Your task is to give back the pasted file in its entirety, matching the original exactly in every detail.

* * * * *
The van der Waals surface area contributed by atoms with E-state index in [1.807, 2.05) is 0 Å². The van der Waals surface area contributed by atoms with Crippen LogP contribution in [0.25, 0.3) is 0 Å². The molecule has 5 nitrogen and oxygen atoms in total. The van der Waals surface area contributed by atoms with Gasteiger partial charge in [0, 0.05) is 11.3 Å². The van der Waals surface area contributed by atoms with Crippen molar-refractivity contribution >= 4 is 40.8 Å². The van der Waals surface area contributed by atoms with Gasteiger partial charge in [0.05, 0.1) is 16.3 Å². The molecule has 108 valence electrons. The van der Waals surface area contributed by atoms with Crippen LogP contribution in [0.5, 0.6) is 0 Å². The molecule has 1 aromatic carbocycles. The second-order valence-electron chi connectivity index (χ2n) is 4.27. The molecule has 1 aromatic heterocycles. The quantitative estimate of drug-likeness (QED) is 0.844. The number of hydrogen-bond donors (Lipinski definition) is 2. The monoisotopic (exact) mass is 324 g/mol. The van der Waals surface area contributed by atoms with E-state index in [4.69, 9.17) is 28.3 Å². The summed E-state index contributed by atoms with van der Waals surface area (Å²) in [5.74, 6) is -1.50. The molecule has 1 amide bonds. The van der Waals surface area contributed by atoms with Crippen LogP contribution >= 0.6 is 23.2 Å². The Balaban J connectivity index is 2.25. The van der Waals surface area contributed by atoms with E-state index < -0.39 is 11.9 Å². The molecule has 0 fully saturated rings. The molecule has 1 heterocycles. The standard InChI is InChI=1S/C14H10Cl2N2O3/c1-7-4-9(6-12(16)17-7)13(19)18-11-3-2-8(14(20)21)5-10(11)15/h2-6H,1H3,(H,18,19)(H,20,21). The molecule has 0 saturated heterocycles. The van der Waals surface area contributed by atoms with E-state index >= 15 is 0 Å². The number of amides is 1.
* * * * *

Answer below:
The van der Waals surface area contributed by atoms with E-state index in [1.807, 2.05) is 0 Å². The van der Waals surface area contributed by atoms with Crippen LogP contribution in [0.25, 0.3) is 0 Å². The molecule has 5 nitrogen and oxygen atoms in total. The van der Waals surface area contributed by atoms with Gasteiger partial charge in [0, 0.05) is 11.3 Å². The van der Waals surface area contributed by atoms with Crippen molar-refractivity contribution >= 4 is 40.8 Å². The van der Waals surface area contributed by atoms with Gasteiger partial charge in [0.05, 0.1) is 16.3 Å². The molecule has 108 valence electrons. The van der Waals surface area contributed by atoms with Crippen LogP contribution in [0.5, 0.6) is 0 Å². The molecule has 1 aromatic carbocycles. The second-order valence-electron chi connectivity index (χ2n) is 4.27. The molecule has 1 aromatic heterocycles. The quantitative estimate of drug-likeness (QED) is 0.844. The number of hydrogen-bond donors (Lipinski definition) is 2. The monoisotopic (exact) mass is 324 g/mol. The van der Waals surface area contributed by atoms with E-state index in [4.69, 9.17) is 28.3 Å². The summed E-state index contributed by atoms with van der Waals surface area (Å²) in [5.74, 6) is -1.50. The molecule has 1 amide bonds. The van der Waals surface area contributed by atoms with Crippen LogP contribution >= 0.6 is 23.2 Å². The Balaban J connectivity index is 2.25. The van der Waals surface area contributed by atoms with E-state index < -0.39 is 11.9 Å². The molecule has 0 fully saturated rings. The molecule has 1 heterocycles. The standard InChI is InChI=1S/C14H10Cl2N2O3/c1-7-4-9(6-12(16)17-7)13(19)18-11-3-2-8(14(20)21)5-10(11)15/h2-6H,1H3,(H,18,19)(H,20,21). The molecule has 0 saturated heterocycles. The van der Waals surface area contributed by atoms with E-state index >= 15 is 0 Å². The number of amides is 1.